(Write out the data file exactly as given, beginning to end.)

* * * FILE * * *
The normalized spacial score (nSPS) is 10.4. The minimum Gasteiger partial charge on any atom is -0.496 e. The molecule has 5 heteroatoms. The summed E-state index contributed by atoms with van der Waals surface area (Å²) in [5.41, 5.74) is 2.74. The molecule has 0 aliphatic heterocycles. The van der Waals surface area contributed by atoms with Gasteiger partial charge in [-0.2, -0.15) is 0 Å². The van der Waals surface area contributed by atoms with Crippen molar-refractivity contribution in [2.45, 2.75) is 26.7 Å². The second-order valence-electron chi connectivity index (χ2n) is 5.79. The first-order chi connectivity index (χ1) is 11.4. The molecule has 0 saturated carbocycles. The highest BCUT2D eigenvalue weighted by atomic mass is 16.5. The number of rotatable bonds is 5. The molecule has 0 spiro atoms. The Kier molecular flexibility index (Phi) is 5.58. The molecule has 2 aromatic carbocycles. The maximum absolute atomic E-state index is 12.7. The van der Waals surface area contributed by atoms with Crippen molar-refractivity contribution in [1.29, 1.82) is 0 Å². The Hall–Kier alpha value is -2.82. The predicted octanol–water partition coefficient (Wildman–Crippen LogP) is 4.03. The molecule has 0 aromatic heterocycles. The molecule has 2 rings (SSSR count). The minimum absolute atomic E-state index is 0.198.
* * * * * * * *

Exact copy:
The normalized spacial score (nSPS) is 10.4. The minimum Gasteiger partial charge on any atom is -0.496 e. The molecule has 5 heteroatoms. The summed E-state index contributed by atoms with van der Waals surface area (Å²) in [5.41, 5.74) is 2.74. The molecule has 0 aliphatic heterocycles. The van der Waals surface area contributed by atoms with Gasteiger partial charge in [-0.2, -0.15) is 0 Å². The van der Waals surface area contributed by atoms with Crippen molar-refractivity contribution in [2.45, 2.75) is 26.7 Å². The second-order valence-electron chi connectivity index (χ2n) is 5.79. The first-order chi connectivity index (χ1) is 11.4. The molecule has 0 saturated carbocycles. The highest BCUT2D eigenvalue weighted by atomic mass is 16.5. The number of rotatable bonds is 5. The molecule has 0 spiro atoms. The Kier molecular flexibility index (Phi) is 5.58. The molecule has 2 aromatic carbocycles. The maximum absolute atomic E-state index is 12.7. The van der Waals surface area contributed by atoms with Crippen molar-refractivity contribution in [1.29, 1.82) is 0 Å². The Hall–Kier alpha value is -2.82. The predicted octanol–water partition coefficient (Wildman–Crippen LogP) is 4.03. The molecule has 0 aromatic heterocycles. The molecule has 2 rings (SSSR count). The minimum absolute atomic E-state index is 0.198.